The Melbourne International Arts Festival kicks off this Friday with, among other things, The Blue Dragon, the latest high-tech-high-art spectacle from famed French-Canadian director Robert Lepage.
It’s his sequel to The Dragons’ Trilogy, an auteur classic that established Lepage’s international reputation in the mid eighties. The Dragons’ Trilogy ended (after six hours) with Pierre Lamontagne, a character Lepage describes as his spiritual projection, leaving Canada to live in China. Here, twenty years later in this considerably shorter (1h. 45) production, we find Lamontagne (Henri Chassé) running an art gallery in Shanghai. He is also intimately involved with a young Chinese artist (Tai Wei Foo). The play takes off when Lamontagne’s ex-wife, Claire (Marie Michaud), shows up in Shanghai looking to adopt a child.
Tai Wei Foo trained in modern dance at the École de Danse de Québec. She also has extensive training in traditional Chinese dance forms. The Blue Dragon is her first experience as an actor.
We spoke with Tai Wei Foo, who also choreographed the three major dance sequences that feature in this production, as she was preparing to leave Singapore for Melbourne—
Big Blue Break
“I met Robert Lepage back in early September 2007 after a Chinese dance performance. We met each other at the artists’ entrance. So he bumped into me and said, ‘Well, why not come for an improv audition for this project.’ It was The Blue Dragon.”
“Acting is challenging for me because in dance you are more physical and we use the body to portray the image and tell the story. And in theatre it’s more like a dialogue, and the spaces are limited.
“It’s difficult for me because sometimes I tend toward big movements, until sometimes, maybe the assistant director [Félix Dagenais] might come on and tell me, ‘Hey, like, you don’t have to move that much because it’s not a dance.’ So, like, it’s the interaction with the eyes that tells a story.
“I got a lot of guidance from Marie and Robert and Henri and the team, helping me out with, just walking and talking, really.”
“I didn’t know at that time that choreography would be included. They didn’t tell me that dancing would be in the show. I just did theatre improvisations. They did ask me, you know, do you speak Mandarin Chinese, and I shared with them about Chinese culture, and I was like, yes I speak Mandarin and French and English. And later on when the creative process was underway, and he knew that I was doing traditional dance, it was at that point that he suggested to me, ‘Why don’t you do some choreography for the project and we’ll see how it goes.’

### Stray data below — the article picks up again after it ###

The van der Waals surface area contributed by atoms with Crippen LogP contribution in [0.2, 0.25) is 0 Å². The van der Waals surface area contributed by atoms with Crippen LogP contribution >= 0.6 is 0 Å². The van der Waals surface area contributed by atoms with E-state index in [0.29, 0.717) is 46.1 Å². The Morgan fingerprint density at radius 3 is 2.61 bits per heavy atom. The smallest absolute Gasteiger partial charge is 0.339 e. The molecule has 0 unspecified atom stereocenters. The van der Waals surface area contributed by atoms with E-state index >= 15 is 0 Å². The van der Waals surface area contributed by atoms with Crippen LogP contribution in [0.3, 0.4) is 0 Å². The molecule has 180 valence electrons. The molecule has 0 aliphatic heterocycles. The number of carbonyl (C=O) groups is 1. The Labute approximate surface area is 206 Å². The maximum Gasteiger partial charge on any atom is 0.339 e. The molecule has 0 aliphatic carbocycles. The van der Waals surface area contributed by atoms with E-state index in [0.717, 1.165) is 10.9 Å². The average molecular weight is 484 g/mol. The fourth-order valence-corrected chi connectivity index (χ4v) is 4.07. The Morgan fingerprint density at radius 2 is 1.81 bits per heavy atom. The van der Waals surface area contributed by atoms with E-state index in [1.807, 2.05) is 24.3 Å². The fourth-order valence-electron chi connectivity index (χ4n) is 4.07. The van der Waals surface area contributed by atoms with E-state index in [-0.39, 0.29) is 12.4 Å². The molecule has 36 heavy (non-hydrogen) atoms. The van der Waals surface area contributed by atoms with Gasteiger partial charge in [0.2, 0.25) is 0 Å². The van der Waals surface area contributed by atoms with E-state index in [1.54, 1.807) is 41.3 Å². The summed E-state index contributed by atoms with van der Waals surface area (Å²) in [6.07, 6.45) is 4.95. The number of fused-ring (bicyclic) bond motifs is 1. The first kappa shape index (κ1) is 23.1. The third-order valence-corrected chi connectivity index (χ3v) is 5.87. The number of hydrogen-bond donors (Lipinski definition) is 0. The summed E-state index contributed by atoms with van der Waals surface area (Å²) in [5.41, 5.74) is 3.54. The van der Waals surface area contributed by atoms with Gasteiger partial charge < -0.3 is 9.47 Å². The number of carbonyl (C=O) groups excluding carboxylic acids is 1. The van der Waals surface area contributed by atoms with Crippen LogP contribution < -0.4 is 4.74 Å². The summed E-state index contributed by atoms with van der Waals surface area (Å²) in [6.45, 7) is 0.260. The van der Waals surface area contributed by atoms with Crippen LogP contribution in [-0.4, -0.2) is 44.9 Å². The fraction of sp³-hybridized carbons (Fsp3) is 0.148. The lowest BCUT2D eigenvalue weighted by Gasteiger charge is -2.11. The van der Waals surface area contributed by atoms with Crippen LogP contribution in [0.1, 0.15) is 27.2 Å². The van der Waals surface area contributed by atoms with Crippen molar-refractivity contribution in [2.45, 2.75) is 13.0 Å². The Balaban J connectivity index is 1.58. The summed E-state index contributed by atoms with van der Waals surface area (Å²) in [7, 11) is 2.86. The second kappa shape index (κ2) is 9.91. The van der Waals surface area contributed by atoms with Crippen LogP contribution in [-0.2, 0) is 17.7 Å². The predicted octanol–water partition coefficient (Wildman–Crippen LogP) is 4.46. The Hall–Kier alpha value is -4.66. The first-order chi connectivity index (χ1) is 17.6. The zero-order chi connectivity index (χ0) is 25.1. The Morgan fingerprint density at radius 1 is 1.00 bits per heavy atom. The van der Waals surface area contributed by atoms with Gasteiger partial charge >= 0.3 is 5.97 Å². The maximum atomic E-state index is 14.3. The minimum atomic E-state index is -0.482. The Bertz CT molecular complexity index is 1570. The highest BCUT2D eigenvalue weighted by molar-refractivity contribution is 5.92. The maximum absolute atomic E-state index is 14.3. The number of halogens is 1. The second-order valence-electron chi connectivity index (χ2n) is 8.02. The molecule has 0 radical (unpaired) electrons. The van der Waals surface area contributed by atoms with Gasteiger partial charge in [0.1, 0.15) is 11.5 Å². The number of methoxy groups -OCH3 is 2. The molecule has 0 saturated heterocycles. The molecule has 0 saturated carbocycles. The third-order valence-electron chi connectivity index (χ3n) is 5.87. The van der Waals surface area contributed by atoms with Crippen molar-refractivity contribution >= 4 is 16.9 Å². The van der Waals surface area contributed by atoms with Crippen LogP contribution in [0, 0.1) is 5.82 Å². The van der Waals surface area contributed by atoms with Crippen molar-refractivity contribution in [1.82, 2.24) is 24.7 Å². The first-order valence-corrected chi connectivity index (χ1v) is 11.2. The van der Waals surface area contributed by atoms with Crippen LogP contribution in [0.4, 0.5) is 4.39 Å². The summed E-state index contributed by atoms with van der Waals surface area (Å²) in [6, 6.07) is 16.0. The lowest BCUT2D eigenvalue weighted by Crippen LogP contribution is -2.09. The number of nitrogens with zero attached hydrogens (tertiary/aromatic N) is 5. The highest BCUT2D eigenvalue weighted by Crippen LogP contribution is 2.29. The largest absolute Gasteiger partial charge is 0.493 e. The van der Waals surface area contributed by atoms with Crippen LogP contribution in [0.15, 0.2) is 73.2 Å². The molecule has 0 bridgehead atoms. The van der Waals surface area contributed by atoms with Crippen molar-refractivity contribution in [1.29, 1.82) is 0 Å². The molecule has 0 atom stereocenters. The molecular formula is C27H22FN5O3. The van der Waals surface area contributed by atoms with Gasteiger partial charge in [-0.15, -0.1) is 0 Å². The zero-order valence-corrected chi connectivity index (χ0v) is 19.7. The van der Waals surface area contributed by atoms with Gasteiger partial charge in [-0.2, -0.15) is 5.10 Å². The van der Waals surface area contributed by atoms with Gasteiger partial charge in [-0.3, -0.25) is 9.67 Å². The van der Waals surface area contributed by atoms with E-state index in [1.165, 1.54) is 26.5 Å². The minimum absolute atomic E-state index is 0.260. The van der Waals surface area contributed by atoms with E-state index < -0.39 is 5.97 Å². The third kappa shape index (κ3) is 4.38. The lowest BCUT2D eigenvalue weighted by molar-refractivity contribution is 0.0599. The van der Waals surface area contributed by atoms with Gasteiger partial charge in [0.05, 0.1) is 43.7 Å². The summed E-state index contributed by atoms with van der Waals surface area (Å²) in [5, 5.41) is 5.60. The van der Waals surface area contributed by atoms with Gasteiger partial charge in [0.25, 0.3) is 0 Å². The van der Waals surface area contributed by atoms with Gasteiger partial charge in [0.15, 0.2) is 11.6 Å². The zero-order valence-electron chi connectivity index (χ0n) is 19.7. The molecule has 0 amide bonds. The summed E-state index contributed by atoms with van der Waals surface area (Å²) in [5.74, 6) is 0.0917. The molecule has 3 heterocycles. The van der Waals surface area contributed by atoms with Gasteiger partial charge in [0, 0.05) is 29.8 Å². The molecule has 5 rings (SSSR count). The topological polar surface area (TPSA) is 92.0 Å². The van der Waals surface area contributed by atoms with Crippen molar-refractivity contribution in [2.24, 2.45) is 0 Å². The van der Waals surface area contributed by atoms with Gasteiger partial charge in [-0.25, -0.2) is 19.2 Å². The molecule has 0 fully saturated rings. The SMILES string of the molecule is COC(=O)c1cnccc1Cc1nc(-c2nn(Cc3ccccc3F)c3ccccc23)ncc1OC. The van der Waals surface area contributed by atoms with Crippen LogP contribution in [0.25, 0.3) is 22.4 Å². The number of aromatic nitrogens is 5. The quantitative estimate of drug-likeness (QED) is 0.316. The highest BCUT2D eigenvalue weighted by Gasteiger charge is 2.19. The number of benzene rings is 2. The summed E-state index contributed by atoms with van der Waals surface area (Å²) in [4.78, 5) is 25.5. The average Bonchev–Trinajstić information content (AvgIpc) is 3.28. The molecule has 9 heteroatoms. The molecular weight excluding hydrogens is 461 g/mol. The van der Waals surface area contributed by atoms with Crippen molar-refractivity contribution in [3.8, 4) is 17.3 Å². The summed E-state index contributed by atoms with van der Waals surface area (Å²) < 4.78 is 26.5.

“So I showed them some different techniques, dances using different props, like fan, sword, handkerchief and long-sleeve dance. And Robert was like, ‘Well, I like the long sleeve, why don’t you keep that.’ And then we decided to include a contemporary piece, which we call the Revolutionary Dance, in the show and they asked me, so why don’t you create a choreography for that one.”
On Contemporary Dance and Traditional Dance
“It’s the first time I’ve choreographed this kind of contemporary dance. I’m not really totally trained in ballet, which it incorporates, so that dance is the most difficult and the most challenging. I mean to do the research and the timing was difficult.
“L’École de Danse de Québec teaches a mix of contemporary and ballet but they emphasise the modern. When I started training for ballet there I was like, um, 25, so, yeah, nuh-uh. All the other kids there had started when they were 12, so, yeah, I started pretty late for ballet.
“I find the differences between contemporary and traditional forms challenging. Sometimes in contemporary dance, there may be an emotion, but the body is emotionless. They go through their lines, they portray through lines and through spaces, and sometimes you can repeat the same movement for three minutes. That’s contemporary western dance. But for the eastern traditional forms, I can feel how every single movement has been refined by generations of Chinese women, by an ancient culture. Every single step you take, every movement, it has a meaning. It’s beautiful.”
“The dances in this play are very expressive. Robert was about the themes, but I am a lot about emotions. I think a lot with emotions. I work through forms looking for meaning, looking for the emotion. In each movement, I’m looking for a meaning to portray to the audience.”
Talking Zen with Robert Lepage
“Yes, we do talk about it and we did discuss it, because he has that interest.
“For me personally, I work a lot through Zen. In dance there must be a spirit which comes from inside that portrays the out. It’s not just the philosophy of Buddhism; for me there’s also the religion as well. It plays an important role.”
After the Dragon?
“I intend to build up my career as an actress because dance I think limits me, because I’m not young any more. In theatre, I’m still learning, even though I’m working, I’m touring with Robert right now, but it’s still a learning process.
“In five years, maybe I will focus on choreography but at this moment I am more interested in trying to get to a certain level where I feel I can create more.
“Now? I would love to work again with Ex Machina, working in Canada and Quebec.”
Venue: the Arts Centre, Playhouse
Dates: Fri 8 – Sat 9 Oct & Mon 11 – Tue 12 Oct at 8pm, Sat 9 Oct at 2pm, Sun 10 Oct at 6pm
Duration: 1hr 45 min no interval
Tickets from the Arts Centre or the Festival website.